PGP traveled to multiple cities across the U.S., focusing on those that had experienced higher rates of opioid overdoses.  No individuals in this video are actors, and all locations are real.  PGP selected locations based on consumer insights, or where urban individuals most often spend their time or associate their communities with.  The script of the video is comprised of real messages shared by individuals living in urban counties - these messages were stitched together to help represent the voice of urban America.

First Responders

PGP's opioid monitoring has shown that individuals want to see examples of first responders rising to the challenge of responding to the crisis.  At the same time, Americans want to hear how they themselves can contribute, and awareness messages must be far more localized in order to increase self-efficacy.  No individual in this video is an actor, and all scenes depicted are real.

Q&A

PGP created a Q&A series with a healthcare provider and a member of the general public to address common myths, misperceptions, and gaps in understanding.

 

Personal Stories

PGP's film crew has traveled to many of the hardest hit counties in the U.S., collecting the stories of everyday Americans personally impacted by the crisis.  These stories are true, raw, and powerful tools for opioid awareness and education.

MOTION GRAPHICS

PGP'S production studio turns otherwise easily ignored facts and statistics into engaging short form video that can accompany educational messages and calls-to-action.

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Opioid Chatbot

PGP's Opioid Chatbot was created using a rigorous process of research and testing. 

  1. To start, Google provided PGP with the most searched for questions about opioids.  PGP's research team, including multiple masters and PhD students from Columbia University, then answered each question using vetted sources of health information.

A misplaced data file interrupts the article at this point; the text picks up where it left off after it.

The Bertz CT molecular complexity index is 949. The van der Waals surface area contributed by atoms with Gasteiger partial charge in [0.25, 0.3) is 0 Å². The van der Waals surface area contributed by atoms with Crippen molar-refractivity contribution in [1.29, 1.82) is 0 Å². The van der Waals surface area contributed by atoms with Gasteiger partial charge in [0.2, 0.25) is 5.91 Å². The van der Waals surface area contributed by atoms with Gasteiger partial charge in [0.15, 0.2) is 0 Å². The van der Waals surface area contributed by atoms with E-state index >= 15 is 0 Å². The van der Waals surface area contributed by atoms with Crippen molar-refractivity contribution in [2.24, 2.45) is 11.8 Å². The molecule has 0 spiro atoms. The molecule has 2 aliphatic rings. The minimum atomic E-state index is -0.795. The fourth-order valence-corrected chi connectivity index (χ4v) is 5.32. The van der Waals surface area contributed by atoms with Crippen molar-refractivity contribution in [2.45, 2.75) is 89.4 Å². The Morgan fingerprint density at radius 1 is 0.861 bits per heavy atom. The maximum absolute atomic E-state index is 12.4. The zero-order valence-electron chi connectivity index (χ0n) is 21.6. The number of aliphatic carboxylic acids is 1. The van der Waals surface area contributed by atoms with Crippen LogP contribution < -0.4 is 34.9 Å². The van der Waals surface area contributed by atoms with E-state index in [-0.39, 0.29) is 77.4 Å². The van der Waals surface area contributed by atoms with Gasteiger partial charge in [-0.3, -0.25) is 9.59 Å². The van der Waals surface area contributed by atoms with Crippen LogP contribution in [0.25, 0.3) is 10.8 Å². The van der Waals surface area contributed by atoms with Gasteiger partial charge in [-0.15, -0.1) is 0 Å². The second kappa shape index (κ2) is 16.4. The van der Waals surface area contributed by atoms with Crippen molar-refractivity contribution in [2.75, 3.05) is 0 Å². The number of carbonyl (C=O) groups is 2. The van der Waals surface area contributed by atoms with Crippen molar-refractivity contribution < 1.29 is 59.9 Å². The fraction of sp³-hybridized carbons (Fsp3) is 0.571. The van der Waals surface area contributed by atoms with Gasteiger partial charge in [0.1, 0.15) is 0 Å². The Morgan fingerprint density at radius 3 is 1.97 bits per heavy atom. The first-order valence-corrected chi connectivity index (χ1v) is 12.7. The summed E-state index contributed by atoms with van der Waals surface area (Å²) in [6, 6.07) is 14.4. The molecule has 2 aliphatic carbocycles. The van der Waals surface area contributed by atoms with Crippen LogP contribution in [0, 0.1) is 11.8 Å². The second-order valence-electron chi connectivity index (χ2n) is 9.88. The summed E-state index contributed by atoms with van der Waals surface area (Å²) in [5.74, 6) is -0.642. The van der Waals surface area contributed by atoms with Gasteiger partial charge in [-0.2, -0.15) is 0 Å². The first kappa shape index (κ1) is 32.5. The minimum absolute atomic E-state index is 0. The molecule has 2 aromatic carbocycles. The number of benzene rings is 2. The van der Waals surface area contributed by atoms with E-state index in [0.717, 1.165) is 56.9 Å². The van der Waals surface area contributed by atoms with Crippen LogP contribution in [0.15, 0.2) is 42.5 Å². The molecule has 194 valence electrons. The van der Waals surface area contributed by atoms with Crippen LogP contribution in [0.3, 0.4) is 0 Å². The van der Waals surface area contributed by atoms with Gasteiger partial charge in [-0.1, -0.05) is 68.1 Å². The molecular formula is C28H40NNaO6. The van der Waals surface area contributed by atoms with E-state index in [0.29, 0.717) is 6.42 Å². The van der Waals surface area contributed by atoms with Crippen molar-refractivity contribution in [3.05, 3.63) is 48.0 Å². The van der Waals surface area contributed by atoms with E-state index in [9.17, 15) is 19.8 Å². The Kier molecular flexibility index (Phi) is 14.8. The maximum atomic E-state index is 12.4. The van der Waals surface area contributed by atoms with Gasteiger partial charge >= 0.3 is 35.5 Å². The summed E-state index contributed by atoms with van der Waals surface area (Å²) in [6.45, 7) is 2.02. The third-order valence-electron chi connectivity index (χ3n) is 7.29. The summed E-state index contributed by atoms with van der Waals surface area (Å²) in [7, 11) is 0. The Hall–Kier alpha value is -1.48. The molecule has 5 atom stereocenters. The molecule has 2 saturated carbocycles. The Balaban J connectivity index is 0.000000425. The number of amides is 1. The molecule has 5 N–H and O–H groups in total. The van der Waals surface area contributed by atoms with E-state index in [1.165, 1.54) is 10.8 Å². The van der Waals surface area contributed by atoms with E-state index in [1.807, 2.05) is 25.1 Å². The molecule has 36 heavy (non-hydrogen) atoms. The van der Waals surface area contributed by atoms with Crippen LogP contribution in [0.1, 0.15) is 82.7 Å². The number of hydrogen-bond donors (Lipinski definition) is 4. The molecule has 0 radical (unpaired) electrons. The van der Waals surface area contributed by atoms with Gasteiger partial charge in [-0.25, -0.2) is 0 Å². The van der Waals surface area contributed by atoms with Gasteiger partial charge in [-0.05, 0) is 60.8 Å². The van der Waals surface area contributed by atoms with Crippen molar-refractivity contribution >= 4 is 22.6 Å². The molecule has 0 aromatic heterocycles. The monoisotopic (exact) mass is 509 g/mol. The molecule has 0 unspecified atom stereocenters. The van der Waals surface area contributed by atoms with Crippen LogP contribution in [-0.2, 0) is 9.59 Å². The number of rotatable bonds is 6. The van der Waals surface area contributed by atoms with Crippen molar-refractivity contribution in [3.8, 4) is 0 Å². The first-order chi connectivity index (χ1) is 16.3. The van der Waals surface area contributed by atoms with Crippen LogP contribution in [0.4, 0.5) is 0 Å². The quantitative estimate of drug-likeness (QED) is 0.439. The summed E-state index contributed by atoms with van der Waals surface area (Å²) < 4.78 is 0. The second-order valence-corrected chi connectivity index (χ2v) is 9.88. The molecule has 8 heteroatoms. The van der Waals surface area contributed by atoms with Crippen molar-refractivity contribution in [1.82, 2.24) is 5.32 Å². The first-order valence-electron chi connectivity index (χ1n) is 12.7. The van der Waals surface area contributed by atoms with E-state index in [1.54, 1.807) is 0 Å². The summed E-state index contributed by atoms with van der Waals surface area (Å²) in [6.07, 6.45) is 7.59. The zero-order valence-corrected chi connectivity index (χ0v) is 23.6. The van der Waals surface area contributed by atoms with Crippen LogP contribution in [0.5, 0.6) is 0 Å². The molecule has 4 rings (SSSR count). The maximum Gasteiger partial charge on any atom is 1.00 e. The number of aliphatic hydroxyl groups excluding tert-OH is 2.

2. Next, PGP's research team combed through public health and clinical research to identity important information the public needed to know, but which did not appear in Google's search data.
  3. Then, PGP reached out to individual subject matter experts, people with deep expertise in opioid addiction and treatment, and asked them to identify gaps in the Opioid Bot's knowledge.
  4. Finally, the bot was tested by a diverse group of students and faculty from Columbia University.

Testing of PGP's public health bots never really ends - the more people use a bot the better the bot becomes.

PGP's Opioid Chatbot is available free-of-charge to any organization in need of a simple, evidence-based way to get information about opioids to the public.  The Opioid Chatbot can be placed on 14 platforms, including websites, Facebook, Twitter, Skype, Google Assistant, and more.  The look of the bot changes depending on an organization's needs.

 
 

Chatbots are going to change how public health works, and soon.

Here are a few articles you can read to familiarize yourself with this new technology.

  • A short explanatory video by HubSpot (YouTube)
  • The Value of Chatbots for Today's Consumers (Forbes)
  • Chatbots: From Shoe Sales to Healthcare (USF)
  • Chatbots and HIV Communications (HIV.gov)